Nicholas Turner, an organic chemist at the University of Manchester, UK, agrees. “Pretty much every enzyme that is used for commercial-scale application will have been through some form of directed evolution,” he says.
Winter previously told Nature Biotechnology that he was lucky because the Laboratory of Molecular Biology had given him “carte blanche” to get on with his work without distinguishing between pure and applied science. “It would have been very difficult to have made my inventions on classic grant funding (it would have been seen as too applied) or on industry money (it would have been seen as too early, and anyway most companies weren't interested in antibodies at the beginning),” he said.
When asked about the impact of Brexit on UK science during a press conference on 3 October, Winter expressed some optimism. “So long as it’s not made difficult for us or more difficult than it is in the moment, then I think it won’t be too much of a problem,” he said. But, he added, if it becomes difficult to bring in top-ranked researchers from the rest of Europe, the outlook could be grim. “We need to stress to the government that they could end up killing a lot of UK science,” he said.
Winter also said that his drive to push his research out of the laboratory and into the clinic came from an early encounter with a woman with cancer who had received an early, experimental version of one of his humanized antibodies against a cancer-related protein. When Winter warned her that the effects of the therapy might not last, she told him not to worry: she only needed to live for a few more months, so that she could help her dying husband. “I was so choked by that,” Winter says..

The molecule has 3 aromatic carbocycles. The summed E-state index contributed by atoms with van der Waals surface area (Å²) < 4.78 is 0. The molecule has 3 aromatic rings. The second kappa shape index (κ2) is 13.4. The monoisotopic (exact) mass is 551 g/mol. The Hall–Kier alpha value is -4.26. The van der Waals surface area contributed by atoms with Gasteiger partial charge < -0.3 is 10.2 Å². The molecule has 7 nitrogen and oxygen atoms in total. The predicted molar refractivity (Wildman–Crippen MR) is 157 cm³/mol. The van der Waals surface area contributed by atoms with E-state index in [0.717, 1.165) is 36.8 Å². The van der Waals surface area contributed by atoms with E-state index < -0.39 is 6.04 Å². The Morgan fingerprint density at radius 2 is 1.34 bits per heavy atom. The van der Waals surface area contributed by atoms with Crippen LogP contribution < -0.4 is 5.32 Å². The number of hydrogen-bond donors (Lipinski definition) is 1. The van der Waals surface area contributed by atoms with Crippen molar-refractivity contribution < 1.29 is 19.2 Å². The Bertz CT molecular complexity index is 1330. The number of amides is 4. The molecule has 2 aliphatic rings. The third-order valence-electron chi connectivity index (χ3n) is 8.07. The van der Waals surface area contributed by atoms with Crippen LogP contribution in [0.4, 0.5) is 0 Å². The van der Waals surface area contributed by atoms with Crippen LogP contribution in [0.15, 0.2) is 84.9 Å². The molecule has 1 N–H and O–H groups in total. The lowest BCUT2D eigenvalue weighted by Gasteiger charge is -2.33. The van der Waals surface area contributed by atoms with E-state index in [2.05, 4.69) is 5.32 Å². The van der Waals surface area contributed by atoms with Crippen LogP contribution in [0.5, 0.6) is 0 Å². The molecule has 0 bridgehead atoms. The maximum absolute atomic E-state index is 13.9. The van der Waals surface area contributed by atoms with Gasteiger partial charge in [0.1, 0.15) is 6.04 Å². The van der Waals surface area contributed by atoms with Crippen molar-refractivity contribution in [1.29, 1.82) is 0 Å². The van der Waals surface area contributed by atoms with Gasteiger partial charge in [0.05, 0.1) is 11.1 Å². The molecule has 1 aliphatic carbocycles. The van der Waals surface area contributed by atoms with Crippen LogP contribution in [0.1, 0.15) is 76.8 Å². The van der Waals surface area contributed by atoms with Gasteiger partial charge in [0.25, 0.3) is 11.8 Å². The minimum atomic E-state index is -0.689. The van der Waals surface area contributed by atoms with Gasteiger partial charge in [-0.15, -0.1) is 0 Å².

During the prize announcement, Claes Gustafsson, chair of the Nobel Committee for Chemistry 2018, noted the benefits of the researchers’ work for humanity: “Our laureates have applied principles of Darwin in the test tubes, and used this approach to develop new types of chemicals for the greatest benefit of humankind.”
Before Arnold, the last woman to win the Nobel Prize in Chemistry was Ada Yonath, a crystallographer at the Weizmann Institute of Science in Rehovot, Israel, who won in 2009 for mapping the structure of the ribosome, which generates proteins from the genetic code in cells. Before her, the most recent woman to win was crystallographer Dorothy Hodgkin, in 1964. Arnold is just the fifth female winner in the prize’s history. In 2016, she won the Millennium Technology Prize for her research.
Arnold was “stunned” when she received the call from Stockholm in the middle of the night. “It took me a minute to collect my wits.” She says that she realized early on how powerful her methods could be. “It was clear to me right away, but not yet to the rest of the world.”
And her favourite applications of directed evolution have yet to be realized. One of her dreams is to create an enzyme that can take carbon dioxide from the atmosphere and convert it to materials and fuels.
Nature 562, 176 (2018)